What’s next? Doctors' plot?
It has been almost two weeks since the beginning of mass protests against the Turkish government. But Tayyip Erdoğan, the target of all the anger in the streets, has made it clear that nothing much will change in the near future. He will not revise his plans to rebuild Istanbul’s Taksim Square, and, as his defiant speeches in the past week has proven, he does not plan to change his political style either.
It would be unfair to say that there has been no step back from the government. It was announced that the Ottoman Military Barracks, which are planned to replace the Gezi Park, will become not “a mall or residence” but a museum. (Earlier mentions of a mall or residence had enraged many people.) Police violence has been restrained to some extent. And Erdoğan announced that he will listen to the representatives of peaceful protestors, in a meeting that is supposed to take place this afternoon. We will see what happens.
What is most worrying for me though is the way both Erdoğan, his government, and his supporters have interpreted the protests: A conspiracy orchestrated by “dark powers that want to halt Turkey’s progress.” Erdoğan, in particular, condemned something he called “the interest lobby,” or those who are supposedly profiting from high interest rates in Turkey. It was not very clear how he connected all the left-wing groups in Taksim and elsewhere — from Leninists to Maoists and even “Anti-capitalist Muslims” — to this capitalist plot. Yet still, none of his followers seem to have any trouble in believing in this mythical scheme.
In the pro-Erdoğan media, this conspiratorial interpretation of the events has been taken to new, and more absurd, levels. Daily Yeni Şafak, in particular, launched a series of bizarre theories. First, they argued in huge headlines that the protestors in Turkish streets were organized from a base in Houston via “the Zello organization.” Soon, saner people pointed out that Zello is not an “organization,” but an iPhone app like Twitter or Viber. Being ridiculed by these criticisms, Yeni Şafak did not lose hope, and a few days later launched another conspiracy theory focusing on George Soros, chairman of the Open Society Institute, and his alleged “hidden hand” in Turkey’s streets.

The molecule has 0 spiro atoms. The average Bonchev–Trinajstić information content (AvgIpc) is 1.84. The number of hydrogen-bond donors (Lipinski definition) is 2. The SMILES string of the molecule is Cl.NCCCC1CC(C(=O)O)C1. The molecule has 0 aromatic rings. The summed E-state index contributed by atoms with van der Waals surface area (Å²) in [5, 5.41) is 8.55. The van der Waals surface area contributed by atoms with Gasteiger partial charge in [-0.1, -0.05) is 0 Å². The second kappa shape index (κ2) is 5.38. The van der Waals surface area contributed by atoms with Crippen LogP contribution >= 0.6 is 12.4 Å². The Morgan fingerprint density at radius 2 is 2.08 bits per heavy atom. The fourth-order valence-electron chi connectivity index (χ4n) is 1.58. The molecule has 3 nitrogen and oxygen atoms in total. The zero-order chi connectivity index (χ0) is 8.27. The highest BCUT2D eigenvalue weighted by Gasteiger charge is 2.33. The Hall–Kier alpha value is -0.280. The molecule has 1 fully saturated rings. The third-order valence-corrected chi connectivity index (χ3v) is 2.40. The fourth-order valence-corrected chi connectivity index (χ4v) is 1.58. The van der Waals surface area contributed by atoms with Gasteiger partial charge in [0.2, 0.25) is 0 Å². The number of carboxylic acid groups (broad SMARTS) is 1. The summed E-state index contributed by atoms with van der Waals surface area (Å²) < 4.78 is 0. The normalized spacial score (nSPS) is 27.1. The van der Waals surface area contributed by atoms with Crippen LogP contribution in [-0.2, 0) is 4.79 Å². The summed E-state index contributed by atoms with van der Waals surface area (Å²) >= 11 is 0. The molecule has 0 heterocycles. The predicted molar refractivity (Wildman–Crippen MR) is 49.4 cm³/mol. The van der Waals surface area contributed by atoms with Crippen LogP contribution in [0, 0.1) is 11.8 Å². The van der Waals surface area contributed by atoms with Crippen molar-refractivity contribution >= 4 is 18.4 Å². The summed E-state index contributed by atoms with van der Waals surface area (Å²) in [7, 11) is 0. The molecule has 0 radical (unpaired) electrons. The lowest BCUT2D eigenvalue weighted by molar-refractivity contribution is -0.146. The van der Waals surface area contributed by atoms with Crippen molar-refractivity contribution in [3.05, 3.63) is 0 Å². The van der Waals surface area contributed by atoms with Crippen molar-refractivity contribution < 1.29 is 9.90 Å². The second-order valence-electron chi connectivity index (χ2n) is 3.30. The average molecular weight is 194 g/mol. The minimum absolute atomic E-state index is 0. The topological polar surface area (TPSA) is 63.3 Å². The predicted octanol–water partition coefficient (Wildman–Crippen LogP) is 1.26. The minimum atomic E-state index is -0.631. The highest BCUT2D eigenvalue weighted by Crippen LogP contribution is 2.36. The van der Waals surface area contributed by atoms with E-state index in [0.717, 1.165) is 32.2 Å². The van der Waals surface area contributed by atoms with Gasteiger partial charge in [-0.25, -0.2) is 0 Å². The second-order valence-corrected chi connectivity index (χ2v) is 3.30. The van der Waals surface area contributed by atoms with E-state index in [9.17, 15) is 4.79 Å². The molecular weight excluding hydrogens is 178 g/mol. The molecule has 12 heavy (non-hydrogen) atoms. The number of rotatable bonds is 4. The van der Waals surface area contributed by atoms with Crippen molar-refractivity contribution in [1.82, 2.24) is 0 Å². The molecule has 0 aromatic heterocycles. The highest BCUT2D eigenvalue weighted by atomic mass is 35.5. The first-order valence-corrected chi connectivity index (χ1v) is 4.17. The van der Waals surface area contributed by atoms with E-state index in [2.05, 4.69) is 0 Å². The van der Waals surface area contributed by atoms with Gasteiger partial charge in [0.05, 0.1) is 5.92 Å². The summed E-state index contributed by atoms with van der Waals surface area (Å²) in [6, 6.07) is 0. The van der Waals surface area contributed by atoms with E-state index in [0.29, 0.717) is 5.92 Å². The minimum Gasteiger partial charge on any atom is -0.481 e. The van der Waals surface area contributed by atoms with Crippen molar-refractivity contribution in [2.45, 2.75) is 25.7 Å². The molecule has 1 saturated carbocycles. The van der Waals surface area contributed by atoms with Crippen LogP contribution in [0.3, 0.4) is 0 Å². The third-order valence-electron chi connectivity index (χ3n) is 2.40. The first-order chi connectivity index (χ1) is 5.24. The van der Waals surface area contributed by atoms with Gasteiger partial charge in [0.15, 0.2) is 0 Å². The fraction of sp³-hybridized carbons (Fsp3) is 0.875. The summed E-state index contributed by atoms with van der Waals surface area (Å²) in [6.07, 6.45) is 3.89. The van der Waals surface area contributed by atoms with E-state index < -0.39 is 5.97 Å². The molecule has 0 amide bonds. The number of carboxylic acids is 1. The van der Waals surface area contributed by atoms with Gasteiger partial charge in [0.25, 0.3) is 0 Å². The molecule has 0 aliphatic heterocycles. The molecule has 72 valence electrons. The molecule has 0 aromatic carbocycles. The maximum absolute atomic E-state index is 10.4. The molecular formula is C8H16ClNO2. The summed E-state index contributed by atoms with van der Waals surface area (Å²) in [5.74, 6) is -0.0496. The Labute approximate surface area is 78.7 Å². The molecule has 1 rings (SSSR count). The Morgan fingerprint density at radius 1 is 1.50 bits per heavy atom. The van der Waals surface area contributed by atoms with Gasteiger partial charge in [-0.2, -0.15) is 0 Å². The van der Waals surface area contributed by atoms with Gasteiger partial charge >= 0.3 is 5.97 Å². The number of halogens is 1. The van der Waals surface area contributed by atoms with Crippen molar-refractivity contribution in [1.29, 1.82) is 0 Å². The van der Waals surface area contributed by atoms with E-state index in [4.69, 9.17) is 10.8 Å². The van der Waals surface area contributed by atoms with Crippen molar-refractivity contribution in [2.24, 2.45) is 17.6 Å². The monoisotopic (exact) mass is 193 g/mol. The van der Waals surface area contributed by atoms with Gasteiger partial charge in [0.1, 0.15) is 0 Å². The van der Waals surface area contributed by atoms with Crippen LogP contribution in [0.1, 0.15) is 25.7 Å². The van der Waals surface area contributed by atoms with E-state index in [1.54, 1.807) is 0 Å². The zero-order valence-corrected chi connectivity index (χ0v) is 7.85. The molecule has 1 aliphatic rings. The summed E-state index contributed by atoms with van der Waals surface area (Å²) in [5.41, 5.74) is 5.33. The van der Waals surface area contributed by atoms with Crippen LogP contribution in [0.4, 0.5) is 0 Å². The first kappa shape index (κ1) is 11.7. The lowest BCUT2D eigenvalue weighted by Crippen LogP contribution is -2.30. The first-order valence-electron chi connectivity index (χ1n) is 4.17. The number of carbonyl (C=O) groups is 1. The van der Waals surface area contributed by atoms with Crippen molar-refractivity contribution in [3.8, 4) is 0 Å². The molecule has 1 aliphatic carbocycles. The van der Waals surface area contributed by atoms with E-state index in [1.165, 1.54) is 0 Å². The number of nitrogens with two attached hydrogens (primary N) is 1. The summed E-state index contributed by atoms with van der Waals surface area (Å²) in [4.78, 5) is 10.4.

It is unbelievable how, by all this, the pro-AKP camp is perfectly imitating the Kemalists that they have replaced thanks to democratization. It was the Kemalists who condemned “foreign powers” to help the AKP rise to power, due to a “moderate Islam project” that they first invented and then passionately believed. It was again George Soros, and his “children,” who loomed large in their political paranoia.
This pathetic indulgence in conspiracy theories is, of course, a common political disease in Turkey, which serves nothing but arrogance and self-righteousness. (Because if all your troubles are created by evil conspirators, then you have no mistakes to correct and no need for any self-criticism.) But the fact that the AKP has suddenly embraced this mindset so willfully indicates how badly they have internalized some of the habits of the old establishment they are proud to have overthrown. I am just hoping that not all of them seriously believe in this nonsense, and their more analytical minds are trying to understand the real (i.e., social) dynamics of the discontent with their policies.